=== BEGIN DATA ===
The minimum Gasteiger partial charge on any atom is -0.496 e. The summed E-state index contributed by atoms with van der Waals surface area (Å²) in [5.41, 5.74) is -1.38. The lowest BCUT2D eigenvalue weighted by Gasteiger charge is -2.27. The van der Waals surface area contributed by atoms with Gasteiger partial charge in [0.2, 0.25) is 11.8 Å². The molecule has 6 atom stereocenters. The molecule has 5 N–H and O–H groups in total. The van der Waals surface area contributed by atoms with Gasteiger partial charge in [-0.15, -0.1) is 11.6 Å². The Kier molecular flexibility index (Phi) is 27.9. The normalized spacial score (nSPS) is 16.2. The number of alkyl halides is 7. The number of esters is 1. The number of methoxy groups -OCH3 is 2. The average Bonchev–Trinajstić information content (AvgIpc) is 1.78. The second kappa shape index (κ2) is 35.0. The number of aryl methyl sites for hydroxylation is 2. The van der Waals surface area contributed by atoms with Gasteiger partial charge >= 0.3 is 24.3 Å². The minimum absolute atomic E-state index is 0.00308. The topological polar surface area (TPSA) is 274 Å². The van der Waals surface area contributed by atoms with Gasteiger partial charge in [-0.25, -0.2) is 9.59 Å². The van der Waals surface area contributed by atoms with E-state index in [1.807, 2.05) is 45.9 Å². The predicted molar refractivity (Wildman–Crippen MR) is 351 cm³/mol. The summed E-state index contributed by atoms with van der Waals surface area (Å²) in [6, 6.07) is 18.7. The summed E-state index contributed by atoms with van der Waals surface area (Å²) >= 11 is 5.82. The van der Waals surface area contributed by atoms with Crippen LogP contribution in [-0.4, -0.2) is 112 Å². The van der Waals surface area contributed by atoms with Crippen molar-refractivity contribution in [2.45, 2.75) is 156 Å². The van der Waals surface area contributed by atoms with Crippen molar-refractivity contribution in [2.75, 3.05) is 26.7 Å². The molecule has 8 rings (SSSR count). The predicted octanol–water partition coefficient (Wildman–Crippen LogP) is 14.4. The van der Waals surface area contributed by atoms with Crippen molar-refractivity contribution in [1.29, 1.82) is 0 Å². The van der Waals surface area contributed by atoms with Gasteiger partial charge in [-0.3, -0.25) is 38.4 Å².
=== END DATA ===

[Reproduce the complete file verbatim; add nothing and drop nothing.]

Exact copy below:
The minimum Gasteiger partial charge on any atom is -0.496 e. The summed E-state index contributed by atoms with van der Waals surface area (Å²) in [5.41, 5.74) is -1.38. The lowest BCUT2D eigenvalue weighted by Gasteiger charge is -2.27. The van der Waals surface area contributed by atoms with Gasteiger partial charge in [0.2, 0.25) is 11.8 Å². The molecule has 6 atom stereocenters. The molecule has 5 N–H and O–H groups in total. The van der Waals surface area contributed by atoms with Gasteiger partial charge in [-0.15, -0.1) is 11.6 Å². The Kier molecular flexibility index (Phi) is 27.9. The normalized spacial score (nSPS) is 16.2. The number of alkyl halides is 7. The number of esters is 1. The number of methoxy groups -OCH3 is 2. The average Bonchev–Trinajstić information content (AvgIpc) is 1.78. The second kappa shape index (κ2) is 35.0. The number of aryl methyl sites for hydroxylation is 2. The van der Waals surface area contributed by atoms with Gasteiger partial charge >= 0.3 is 24.3 Å². The minimum absolute atomic E-state index is 0.00308. The topological polar surface area (TPSA) is 274 Å². The van der Waals surface area contributed by atoms with Gasteiger partial charge in [-0.25, -0.2) is 9.59 Å². The van der Waals surface area contributed by atoms with E-state index in [1.807, 2.05) is 45.9 Å². The predicted molar refractivity (Wildman–Crippen MR) is 351 cm³/mol. The summed E-state index contributed by atoms with van der Waals surface area (Å²) in [6, 6.07) is 18.7. The summed E-state index contributed by atoms with van der Waals surface area (Å²) >= 11 is 5.82. The van der Waals surface area contributed by atoms with Crippen LogP contribution in [-0.4, -0.2) is 112 Å². The van der Waals surface area contributed by atoms with Crippen molar-refractivity contribution in [2.45, 2.75) is 156 Å². The van der Waals surface area contributed by atoms with Crippen molar-refractivity contribution in [2.75, 3.05) is 26.7 Å². The molecule has 8 rings (SSSR count). The predicted octanol–water partition coefficient (Wildman–Crippen LogP) is 14.4. The van der Waals surface area contributed by atoms with Crippen molar-refractivity contribution in [1.29, 1.82) is 0 Å². The van der Waals surface area contributed by atoms with Gasteiger partial charge in [-0.3, -0.25) is 38.4 Å².